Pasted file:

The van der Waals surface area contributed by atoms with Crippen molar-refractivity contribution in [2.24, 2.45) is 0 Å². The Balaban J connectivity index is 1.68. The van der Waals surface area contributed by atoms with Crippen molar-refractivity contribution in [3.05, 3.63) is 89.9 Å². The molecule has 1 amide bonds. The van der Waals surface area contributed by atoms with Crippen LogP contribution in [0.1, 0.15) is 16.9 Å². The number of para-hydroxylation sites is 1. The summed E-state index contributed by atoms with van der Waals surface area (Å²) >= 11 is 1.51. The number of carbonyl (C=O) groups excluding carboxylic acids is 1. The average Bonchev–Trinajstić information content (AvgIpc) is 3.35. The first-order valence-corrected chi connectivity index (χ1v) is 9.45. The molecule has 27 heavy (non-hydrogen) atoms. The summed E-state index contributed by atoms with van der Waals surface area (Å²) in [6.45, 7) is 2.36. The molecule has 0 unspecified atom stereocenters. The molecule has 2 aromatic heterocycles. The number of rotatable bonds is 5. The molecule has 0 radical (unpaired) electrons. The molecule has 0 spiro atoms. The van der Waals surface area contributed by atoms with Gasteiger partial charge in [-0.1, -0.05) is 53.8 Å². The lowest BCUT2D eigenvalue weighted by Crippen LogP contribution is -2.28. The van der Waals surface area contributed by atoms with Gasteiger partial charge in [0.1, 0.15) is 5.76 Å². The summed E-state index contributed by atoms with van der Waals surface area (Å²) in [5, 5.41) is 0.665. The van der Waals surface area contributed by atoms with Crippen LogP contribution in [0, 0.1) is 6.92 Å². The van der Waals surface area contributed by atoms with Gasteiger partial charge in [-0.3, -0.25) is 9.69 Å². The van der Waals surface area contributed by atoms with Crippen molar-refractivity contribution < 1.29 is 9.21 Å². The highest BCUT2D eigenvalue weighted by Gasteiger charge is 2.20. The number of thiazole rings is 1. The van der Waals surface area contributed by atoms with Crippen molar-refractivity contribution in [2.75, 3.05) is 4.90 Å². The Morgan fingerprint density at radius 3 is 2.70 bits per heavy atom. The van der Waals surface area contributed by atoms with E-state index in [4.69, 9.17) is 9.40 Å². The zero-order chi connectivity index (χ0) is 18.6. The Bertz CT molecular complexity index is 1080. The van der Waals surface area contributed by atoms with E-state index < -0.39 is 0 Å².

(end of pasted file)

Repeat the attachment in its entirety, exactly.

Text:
The van der Waals surface area contributed by atoms with Crippen molar-refractivity contribution in [2.24, 2.45) is 0 Å². The Balaban J connectivity index is 1.68. The van der Waals surface area contributed by atoms with Crippen molar-refractivity contribution in [3.05, 3.63) is 89.9 Å². The molecule has 1 amide bonds. The van der Waals surface area contributed by atoms with Crippen LogP contribution in [0.1, 0.15) is 16.9 Å². The number of para-hydroxylation sites is 1. The summed E-state index contributed by atoms with van der Waals surface area (Å²) >= 11 is 1.51. The number of carbonyl (C=O) groups excluding carboxylic acids is 1. The average Bonchev–Trinajstić information content (AvgIpc) is 3.35. The first-order valence-corrected chi connectivity index (χ1v) is 9.45. The molecule has 27 heavy (non-hydrogen) atoms. The summed E-state index contributed by atoms with van der Waals surface area (Å²) in [6.45, 7) is 2.36. The molecule has 0 unspecified atom stereocenters. The molecule has 2 aromatic heterocycles. The number of rotatable bonds is 5. The molecule has 0 radical (unpaired) electrons. The molecule has 0 spiro atoms. The van der Waals surface area contributed by atoms with Gasteiger partial charge in [-0.1, -0.05) is 53.8 Å². The lowest BCUT2D eigenvalue weighted by Crippen LogP contribution is -2.28. The van der Waals surface area contributed by atoms with Gasteiger partial charge in [0.1, 0.15) is 5.76 Å². The summed E-state index contributed by atoms with van der Waals surface area (Å²) in [5, 5.41) is 0.665. The van der Waals surface area contributed by atoms with Crippen LogP contribution in [0, 0.1) is 6.92 Å². The van der Waals surface area contributed by atoms with Gasteiger partial charge in [-0.3, -0.25) is 9.69 Å². The van der Waals surface area contributed by atoms with Crippen molar-refractivity contribution < 1.29 is 9.21 Å². The highest BCUT2D eigenvalue weighted by Gasteiger charge is 2.20. The number of thiazole rings is 1. The van der Waals surface area contributed by atoms with Crippen molar-refractivity contribution in [2.75, 3.05) is 4.90 Å². The Morgan fingerprint density at radius 3 is 2.70 bits per heavy atom. The van der Waals surface area contributed by atoms with E-state index in [4.69, 9.17) is 9.40 Å². The zero-order chi connectivity index (χ0) is 18.6. The Bertz CT molecular complexity index is 1080. The van der Waals surface area contributed by atoms with E-state index < -0.39 is 0 Å².